Trump’s Katrina, and Class War

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Every day in the Trump administration is a demonstration of what happens when unbridled arrogance meets jawdropping incompetence (meets wanton corruption). But every so often an event comes along that REALLY brings into stark relief what a bad idea it is to turn your government over to a defiantly ignorant, pathologically narcissistic, D-list celebrity wannabe, serial sexual predator, and lifelong con artist.

A pandemic is one of them. Whoda thunk it?


Let’s be clear about what’s going on.

The President of the United States, in an effort to guard his massive but fragile ego and protect his chances for re-election, is going around deliberately misrepresenting the extent and status of a major health threat the likes of which this country has not seen in a hundred years. He is spreading disinformation—lies, as they are sometimes known—that will make the pandemic worse, pouring figurative fuel on the fire, and in so doing possibly costing people their lives.

This is criminal malpractice by an (alleged) head of state.

At a time when the nation needs calm, serious, thoughtful leadership, this malignant buffoon is concerned only with his own personal gain, no matter who gets hurt. He is denying the facts, contradicting his own public health experts, and engaging in magical thinking about the prospects for a benign outcome.

Of course, no one should be surprised. Donald Trump is not going to change 73 years of consistently terrible and self-centered behavior overnight (or ever). But the sheer extent of his lies and self-aggrandizement, set against the life-and-death stakes of the situation, is especially stark, even for a country used to three years of this beclowning.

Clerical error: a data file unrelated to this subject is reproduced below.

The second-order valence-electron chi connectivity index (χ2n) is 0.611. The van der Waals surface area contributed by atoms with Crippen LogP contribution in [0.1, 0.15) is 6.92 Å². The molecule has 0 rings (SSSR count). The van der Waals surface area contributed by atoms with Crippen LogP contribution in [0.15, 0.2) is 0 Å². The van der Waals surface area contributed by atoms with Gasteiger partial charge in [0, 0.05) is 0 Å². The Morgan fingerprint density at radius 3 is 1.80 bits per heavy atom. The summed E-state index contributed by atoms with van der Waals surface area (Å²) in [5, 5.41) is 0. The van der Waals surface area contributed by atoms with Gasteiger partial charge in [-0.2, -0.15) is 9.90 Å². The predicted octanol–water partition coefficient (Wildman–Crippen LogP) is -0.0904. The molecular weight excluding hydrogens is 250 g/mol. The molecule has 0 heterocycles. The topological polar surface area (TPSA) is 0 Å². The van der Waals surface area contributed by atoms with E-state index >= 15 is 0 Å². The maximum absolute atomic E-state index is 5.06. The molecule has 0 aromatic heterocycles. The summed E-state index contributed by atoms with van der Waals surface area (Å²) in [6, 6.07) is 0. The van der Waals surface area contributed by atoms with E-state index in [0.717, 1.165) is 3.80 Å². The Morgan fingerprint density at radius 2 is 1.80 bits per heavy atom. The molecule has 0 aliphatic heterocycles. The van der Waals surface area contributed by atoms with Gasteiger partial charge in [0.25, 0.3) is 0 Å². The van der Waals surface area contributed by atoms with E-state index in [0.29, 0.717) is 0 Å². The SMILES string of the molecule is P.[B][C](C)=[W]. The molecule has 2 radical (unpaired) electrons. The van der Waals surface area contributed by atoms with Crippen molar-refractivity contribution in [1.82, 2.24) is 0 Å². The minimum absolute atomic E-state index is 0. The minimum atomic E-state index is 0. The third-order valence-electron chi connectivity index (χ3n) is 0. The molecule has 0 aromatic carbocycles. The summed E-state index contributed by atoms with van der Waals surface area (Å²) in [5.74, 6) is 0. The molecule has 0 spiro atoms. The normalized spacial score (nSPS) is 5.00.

But just for a moment, let’s set aside the appalling immorality of this. Just on a purely practical, self-serving level, this strategy is short-sighted in the extreme, and—hmmm, what’s the clinical term?—insane.

Surely Trump knows that all his lies will be exposed. The virus will spread, the numbers of those infected will rise—exponentially—as will hospitalizations and deaths, our woeful unpreparedness will be laid bare, as will the inadequacy of the American health care system. Trump will look like the fool he is and be blamed for it all, and rightly so.

But this is Trump to a tee. He is in juvenile denial of reality, believing he can bluff and bullshit and bluster his way out of this.

But this is a foe that doesn’t respond to bullying or nicknames or allegations that it is “fake news.” As Quinta Jurecic and Benjamin Wittes write in a piece for The Atlantic, “The new pandemic is a challenge for which his playbook seems uniquely unsuited.”

Or as Charles Blow puts it, “You can’t gaslight a virus.”

(N)one of the tricks that Trump has learned and deployed will work against this virus. Only science, honesty, prudence and genuine concern for public safety will work now. And precisely for those reasons, this virus exposes Trump’s enormous weaknesses as the chief executive officer of this country.

The fact that he wants to spin media coverage of the virus as politically motivated, the fact that he keeps lowballing the number of people infected, and the fact that he has said that the virus may miraculously disappear, all show that Trump is as much a public health threat as the virus itself.